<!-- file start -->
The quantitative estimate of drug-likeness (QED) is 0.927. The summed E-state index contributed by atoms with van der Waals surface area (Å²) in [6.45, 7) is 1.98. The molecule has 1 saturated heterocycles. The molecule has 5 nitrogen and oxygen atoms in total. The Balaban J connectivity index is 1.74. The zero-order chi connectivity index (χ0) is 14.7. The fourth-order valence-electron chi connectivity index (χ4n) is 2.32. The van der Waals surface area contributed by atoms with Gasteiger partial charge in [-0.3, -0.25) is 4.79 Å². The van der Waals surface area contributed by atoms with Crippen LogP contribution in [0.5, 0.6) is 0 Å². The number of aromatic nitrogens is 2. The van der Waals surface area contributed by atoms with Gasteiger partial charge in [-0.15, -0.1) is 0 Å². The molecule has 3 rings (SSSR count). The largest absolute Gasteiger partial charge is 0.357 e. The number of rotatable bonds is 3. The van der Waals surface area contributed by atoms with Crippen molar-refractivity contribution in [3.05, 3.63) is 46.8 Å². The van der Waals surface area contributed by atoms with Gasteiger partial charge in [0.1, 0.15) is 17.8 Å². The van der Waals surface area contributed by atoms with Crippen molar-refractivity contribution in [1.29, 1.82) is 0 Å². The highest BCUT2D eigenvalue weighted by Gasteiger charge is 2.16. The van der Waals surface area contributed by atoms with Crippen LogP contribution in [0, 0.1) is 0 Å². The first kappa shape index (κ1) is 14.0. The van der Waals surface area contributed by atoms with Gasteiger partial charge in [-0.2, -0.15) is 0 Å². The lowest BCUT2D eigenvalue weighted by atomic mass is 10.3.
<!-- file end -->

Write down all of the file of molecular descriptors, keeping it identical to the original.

The quantitative estimate of drug-likeness (QED) is 0.927. The summed E-state index contributed by atoms with van der Waals surface area (Å²) in [6.45, 7) is 1.98. The molecule has 1 saturated heterocycles. The molecule has 5 nitrogen and oxygen atoms in total. The Balaban J connectivity index is 1.74. The zero-order chi connectivity index (χ0) is 14.7. The fourth-order valence-electron chi connectivity index (χ4n) is 2.32. The van der Waals surface area contributed by atoms with Gasteiger partial charge in [-0.3, -0.25) is 4.79 Å². The van der Waals surface area contributed by atoms with Crippen LogP contribution in [0.5, 0.6) is 0 Å². The number of aromatic nitrogens is 2. The van der Waals surface area contributed by atoms with Gasteiger partial charge in [-0.15, -0.1) is 0 Å². The molecule has 3 rings (SSSR count). The largest absolute Gasteiger partial charge is 0.357 e. The number of rotatable bonds is 3. The van der Waals surface area contributed by atoms with Crippen molar-refractivity contribution in [3.05, 3.63) is 46.8 Å². The van der Waals surface area contributed by atoms with Gasteiger partial charge in [0.1, 0.15) is 17.8 Å². The van der Waals surface area contributed by atoms with Crippen molar-refractivity contribution in [1.29, 1.82) is 0 Å². The highest BCUT2D eigenvalue weighted by Gasteiger charge is 2.16. The van der Waals surface area contributed by atoms with Crippen LogP contribution in [0, 0.1) is 0 Å². The first kappa shape index (κ1) is 14.0. The van der Waals surface area contributed by atoms with Gasteiger partial charge in [-0.2, -0.15) is 0 Å². The lowest BCUT2D eigenvalue weighted by atomic mass is 10.3.